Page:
Tuesday, January 10, 2012

The Great Comparison: Peru vs. Ecuador

The first thing I noticed as I entered Ecuador was housing estates. Just like in developed countries. It was truly bizarre, we passed slums and normal middle class south american housing and then we´d pass estate after estate! High walled with security but from what you could see of the houses they were north-american style. That was new for me, because in Cajamarca there aren´t any estates. In Baños lots of rich people live in nice houses but not in Cajamarca itself and those houses are all different and mostly in a Spanish architecture style so it is not the same. César says there are housing estates in Lima but whenever you talk of a city the size of London you are talking about a bit of everything. Anyway you can definetly see the difference the United States has made in Ecuador. That is not necesarily a positive thing. While it is clear that the upper class is more prominent there (I guess Cajamarca is more middle class) there are many more people on the street. I would guess that 10 x more people tried to sell me stuff or begged for money there. So what does becoming a buddy with the U.S. mean in the developing world from what I have seen? Simply a wider gap between the rich and the poor. Now, I am not saying that the housing estates didn´t look like lovely safe places to live, but that beside such poverty they seem perverse.
One more difference: Although I spoke of poverty they are slightly better off than Peruvian slums- we passed a few with satellite dishes all over the place! Is that the solution they have found for poverty? Give them satellite dishes? Because the housing was deplorable and the garbage solution was throw it down the sides of the mountain and into ditches. I also saw a 9 ? year old boy who risked his life running into the road to grab a piece of rubber.
Next: the roads! What beautiful pieces of architecture! The roads and the green trees and rain made me feel as if I were in England while passing through the countryside! Minus the bananas and coco plants! Ecuador beats Peru in roads and bus system! While classy Peruvian busses have more security - finger prints, film, baggage tickets etc. Ecuadorian busses don´t have that but they do have 1 thing, efficiency. In Guayaquil you go to the bus terminal which is like an airport, buy your ticket on the first level and run to find your bus before it leaves on the second or third level. You hope that nobody steals your luggage because it doesn´t have a ticket (to be fair, some agencies put tickets on). The bus leaves quickly. The problem is that a direct bus will stop in EVERY SINGLE VILLAGE AND TOWN to pick up and drop off passengers your 3 hour trip turns into a 5 hour trip. However many busses have air conditioning which is more than can be said for many Peruvian busses in which you get heatstroke in the day and freeze your butt off at night.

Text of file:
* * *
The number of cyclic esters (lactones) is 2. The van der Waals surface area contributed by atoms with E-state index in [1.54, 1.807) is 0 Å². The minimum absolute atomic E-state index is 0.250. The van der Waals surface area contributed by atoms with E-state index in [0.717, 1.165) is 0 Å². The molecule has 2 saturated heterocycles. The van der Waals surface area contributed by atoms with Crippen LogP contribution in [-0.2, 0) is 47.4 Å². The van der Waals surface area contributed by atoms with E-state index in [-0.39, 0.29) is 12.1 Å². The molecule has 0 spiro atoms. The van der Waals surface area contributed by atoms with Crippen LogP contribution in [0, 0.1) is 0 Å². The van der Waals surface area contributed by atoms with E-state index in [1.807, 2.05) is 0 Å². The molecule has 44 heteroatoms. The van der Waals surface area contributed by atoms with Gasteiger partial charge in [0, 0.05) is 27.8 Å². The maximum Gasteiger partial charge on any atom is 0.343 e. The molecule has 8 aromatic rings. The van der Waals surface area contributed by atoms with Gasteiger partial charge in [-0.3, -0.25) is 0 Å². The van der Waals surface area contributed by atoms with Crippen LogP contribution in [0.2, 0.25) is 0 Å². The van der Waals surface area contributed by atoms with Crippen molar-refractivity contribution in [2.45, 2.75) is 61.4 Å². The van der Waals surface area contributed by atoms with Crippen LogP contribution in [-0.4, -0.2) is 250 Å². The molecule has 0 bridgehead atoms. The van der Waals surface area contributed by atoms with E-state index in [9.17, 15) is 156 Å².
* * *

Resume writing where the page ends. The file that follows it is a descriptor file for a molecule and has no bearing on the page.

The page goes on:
In both countries it is rare to find a bus with seatbelts unless you pay big bucks to take a first class top bus like Cruz del Sur (which I don´t).
In the picture I am eating humita, its like mushed up corn (not sweetcorn). That´s the best explanation I can give. People come on the bus at EVERY STOP and try to sell you just about anything, coconut milk, ice-cream, drinks, fruit whatever. It is actually quite convenient because you don´t have to move!
Happily, César is finally recovering. His lips are better and now his tongue is the main problem. At least now he can talk somewhat more clearly and seems to be in less pain unless he tries to eat something that isn´t a non-acidic soup. Yesterday while I was at work he went out to buy water since we didn´t have water for 2 days in the house and forgot his key so he had to walk to his mother´s room to wait for me to finish since he lost his cell phone. Excellent right! Hopefully he will be back to work next week.
Well I am going to go and take advantage of the fact that we have water and stop being cochina (dirty) as César says!
More to come, stay tuned xx

1 comment:

  1. Hey Gem,
    I noticed the same sort of thing (a huge mansion a midst the sheet metal shacks) in South Africa and asked myself the same question. The response I got from a friend, made me consider things a tad bit differently. If the fact that that huge house is in the midst of the shacks means that that area now has running water and electricity, perhaps it's a good thing.
    Just a thought to chew on :)